[Daily NK] As Hallyu, or the ‘Korean Wave,’ grows in popularity with the spread of South Korean dramas and movies among Northern students, some students have been inspired by the writing style of South Koreans and started to copy it.

On October 14th, Daily NK spoke with a source in South Pyongan Province, who said that more and more students are beginning to write in the same fluid style as the South Koreans. The southern handwriting style features large consonants, which many northern students think looks “cool,” she said.

Daily NK crosschecked this news with an additional source in North Pyongan Province.

North Korean students show off their Southern style handwriting at school. Anyone can watch South Korean dramas and movies without a problem these days, and so the number of students who are interested in South Korea is growing. These students have started to write in the style of southerners, and others who see their writing copy them as well.

“There’s an atmosphere forming. People will say without hesitation that the South Korean writing style is better than ours,” the source said.

North Korean authorities have broadcast scenes of South Korean protests on Korean Central Television (KCTV) in the hopes of highlighting the problems of the government in South Korea. However, many students have instead been impressed with the handwriting they see on the picket signs at the demonstrations and have begun to practice writing that way.

Students want to be trendy, and as South Korean dramas are currently trendy, many students want to show that they are following them. Those who want to be trendsetters try to make it obvious that they are watching South Korean shows, even going so far as to imitate the Southern style of speech.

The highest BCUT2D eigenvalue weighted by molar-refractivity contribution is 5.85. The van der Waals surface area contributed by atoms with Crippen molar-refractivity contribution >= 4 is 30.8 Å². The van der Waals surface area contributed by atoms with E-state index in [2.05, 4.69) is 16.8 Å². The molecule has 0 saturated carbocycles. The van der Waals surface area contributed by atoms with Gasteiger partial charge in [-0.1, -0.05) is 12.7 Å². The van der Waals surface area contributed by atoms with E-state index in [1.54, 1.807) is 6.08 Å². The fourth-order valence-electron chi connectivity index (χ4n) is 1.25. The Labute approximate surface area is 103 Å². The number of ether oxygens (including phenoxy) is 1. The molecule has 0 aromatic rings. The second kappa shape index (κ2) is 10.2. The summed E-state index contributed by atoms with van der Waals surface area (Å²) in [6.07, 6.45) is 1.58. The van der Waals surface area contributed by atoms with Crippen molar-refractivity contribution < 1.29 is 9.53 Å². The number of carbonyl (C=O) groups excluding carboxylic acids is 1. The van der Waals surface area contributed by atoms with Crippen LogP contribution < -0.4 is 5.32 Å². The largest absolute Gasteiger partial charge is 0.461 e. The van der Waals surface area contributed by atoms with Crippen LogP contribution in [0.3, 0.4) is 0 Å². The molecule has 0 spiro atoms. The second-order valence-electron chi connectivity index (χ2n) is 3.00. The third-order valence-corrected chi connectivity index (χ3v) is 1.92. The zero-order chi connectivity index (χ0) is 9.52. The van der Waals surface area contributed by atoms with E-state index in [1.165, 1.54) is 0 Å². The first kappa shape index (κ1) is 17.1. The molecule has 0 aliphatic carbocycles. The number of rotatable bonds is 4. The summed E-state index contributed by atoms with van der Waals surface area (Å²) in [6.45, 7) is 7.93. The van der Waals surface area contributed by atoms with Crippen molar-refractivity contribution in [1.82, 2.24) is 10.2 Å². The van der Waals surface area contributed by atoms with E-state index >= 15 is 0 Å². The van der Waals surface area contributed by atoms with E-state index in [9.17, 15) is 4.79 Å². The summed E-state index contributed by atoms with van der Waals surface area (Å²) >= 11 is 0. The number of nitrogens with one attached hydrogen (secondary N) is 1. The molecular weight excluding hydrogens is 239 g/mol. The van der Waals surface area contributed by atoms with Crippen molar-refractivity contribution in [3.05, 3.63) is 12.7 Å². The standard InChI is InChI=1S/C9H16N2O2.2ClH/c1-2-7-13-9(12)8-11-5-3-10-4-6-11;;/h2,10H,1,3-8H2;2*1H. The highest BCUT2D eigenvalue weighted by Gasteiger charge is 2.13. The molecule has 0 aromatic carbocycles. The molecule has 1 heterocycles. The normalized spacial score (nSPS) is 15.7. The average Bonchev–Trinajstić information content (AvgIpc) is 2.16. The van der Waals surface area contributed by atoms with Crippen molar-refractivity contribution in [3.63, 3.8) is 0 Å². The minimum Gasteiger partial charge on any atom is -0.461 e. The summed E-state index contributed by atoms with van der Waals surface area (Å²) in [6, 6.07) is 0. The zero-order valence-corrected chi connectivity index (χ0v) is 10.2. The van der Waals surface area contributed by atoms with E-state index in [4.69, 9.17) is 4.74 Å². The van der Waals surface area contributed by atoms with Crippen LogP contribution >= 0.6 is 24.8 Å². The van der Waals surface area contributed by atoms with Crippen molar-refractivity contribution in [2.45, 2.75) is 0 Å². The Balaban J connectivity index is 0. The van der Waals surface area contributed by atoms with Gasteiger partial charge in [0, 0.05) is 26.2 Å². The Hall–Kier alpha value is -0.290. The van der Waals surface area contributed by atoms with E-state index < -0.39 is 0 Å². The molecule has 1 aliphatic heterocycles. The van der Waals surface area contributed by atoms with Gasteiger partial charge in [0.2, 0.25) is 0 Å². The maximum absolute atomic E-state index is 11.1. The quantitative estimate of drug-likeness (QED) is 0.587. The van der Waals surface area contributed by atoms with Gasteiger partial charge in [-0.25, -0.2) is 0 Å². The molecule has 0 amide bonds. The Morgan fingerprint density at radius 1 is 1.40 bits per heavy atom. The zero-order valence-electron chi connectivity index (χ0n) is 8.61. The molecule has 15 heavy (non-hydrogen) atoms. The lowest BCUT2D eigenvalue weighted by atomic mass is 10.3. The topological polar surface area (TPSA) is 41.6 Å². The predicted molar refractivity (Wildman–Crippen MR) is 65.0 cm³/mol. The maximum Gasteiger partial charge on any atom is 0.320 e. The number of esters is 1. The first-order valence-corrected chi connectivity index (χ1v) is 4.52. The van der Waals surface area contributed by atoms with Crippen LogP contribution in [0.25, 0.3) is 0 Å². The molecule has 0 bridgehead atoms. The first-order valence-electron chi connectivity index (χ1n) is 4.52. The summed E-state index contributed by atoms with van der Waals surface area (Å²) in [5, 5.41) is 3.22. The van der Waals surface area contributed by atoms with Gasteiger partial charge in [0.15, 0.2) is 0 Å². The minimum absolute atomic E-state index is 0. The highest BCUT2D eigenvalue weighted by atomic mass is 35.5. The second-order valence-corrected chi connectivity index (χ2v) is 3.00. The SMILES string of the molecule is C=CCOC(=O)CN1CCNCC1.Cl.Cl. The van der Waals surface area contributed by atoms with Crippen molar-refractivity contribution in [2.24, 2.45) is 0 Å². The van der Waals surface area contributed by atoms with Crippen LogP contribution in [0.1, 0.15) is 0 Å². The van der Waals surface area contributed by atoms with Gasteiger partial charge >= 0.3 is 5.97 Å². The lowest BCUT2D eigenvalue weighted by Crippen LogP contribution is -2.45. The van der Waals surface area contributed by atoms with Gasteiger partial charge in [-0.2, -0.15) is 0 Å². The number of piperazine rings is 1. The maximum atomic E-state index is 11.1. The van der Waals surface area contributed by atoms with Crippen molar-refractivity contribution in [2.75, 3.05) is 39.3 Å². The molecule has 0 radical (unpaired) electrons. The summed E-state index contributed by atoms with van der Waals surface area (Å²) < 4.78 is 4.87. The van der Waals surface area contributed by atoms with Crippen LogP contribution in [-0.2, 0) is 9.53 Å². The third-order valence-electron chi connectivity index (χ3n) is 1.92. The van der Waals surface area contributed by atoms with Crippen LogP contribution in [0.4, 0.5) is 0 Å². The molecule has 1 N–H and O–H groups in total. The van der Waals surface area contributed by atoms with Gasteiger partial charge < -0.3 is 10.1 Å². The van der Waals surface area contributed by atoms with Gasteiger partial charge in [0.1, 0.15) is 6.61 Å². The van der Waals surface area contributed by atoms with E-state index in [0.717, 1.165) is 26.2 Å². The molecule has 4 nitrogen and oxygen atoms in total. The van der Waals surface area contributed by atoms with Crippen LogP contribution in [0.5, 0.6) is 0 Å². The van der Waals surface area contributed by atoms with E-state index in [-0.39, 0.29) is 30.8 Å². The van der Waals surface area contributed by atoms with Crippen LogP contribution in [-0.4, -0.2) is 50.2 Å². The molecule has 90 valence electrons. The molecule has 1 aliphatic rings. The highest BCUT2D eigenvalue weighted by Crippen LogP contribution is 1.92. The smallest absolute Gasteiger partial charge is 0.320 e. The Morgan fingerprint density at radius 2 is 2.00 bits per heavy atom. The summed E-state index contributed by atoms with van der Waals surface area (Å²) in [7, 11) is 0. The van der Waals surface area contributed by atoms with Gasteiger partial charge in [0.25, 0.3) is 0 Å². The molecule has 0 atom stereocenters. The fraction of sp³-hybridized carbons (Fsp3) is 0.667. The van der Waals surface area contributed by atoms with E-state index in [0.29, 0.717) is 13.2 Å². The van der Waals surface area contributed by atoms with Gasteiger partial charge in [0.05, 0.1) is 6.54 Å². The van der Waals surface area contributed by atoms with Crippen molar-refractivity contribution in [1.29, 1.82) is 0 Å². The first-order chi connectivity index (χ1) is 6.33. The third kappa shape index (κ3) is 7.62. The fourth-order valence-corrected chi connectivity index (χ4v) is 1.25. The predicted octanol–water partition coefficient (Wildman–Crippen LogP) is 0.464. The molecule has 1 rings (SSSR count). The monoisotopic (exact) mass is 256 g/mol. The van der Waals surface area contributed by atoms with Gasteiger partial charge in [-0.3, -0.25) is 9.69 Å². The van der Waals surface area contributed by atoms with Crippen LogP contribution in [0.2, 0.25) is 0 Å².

“Because Party cadres are in the public eye, they normally don’t use South Korean vocabulary or speech styles. However, ordinary citizens are different. They are influenced by the dramas they see and either wish to show that they are trendy or use new expressions to talk about love that didn’t exist previously,” she explained.

Facilitating this process is the fact that, recently, the number of spies from the State Security Department in schools who closely monitor student activities has dropped significantly. Although it is impossible to pinpoint the exact reason for this, according to the source, "nobody's particularly concerned about these trends among students."

For the spies that still lurk the halls, astute pupils can easily pick out and subsequently avoid them, enjoying South Korean culture away from their piercing gaze. If a new student suddenly transfers from another school and tries to become close, everyone knows that the likelihood this person is a spy is high, so while they continue to follow South Korean culture, they do so with their guard up to avoid being caught.

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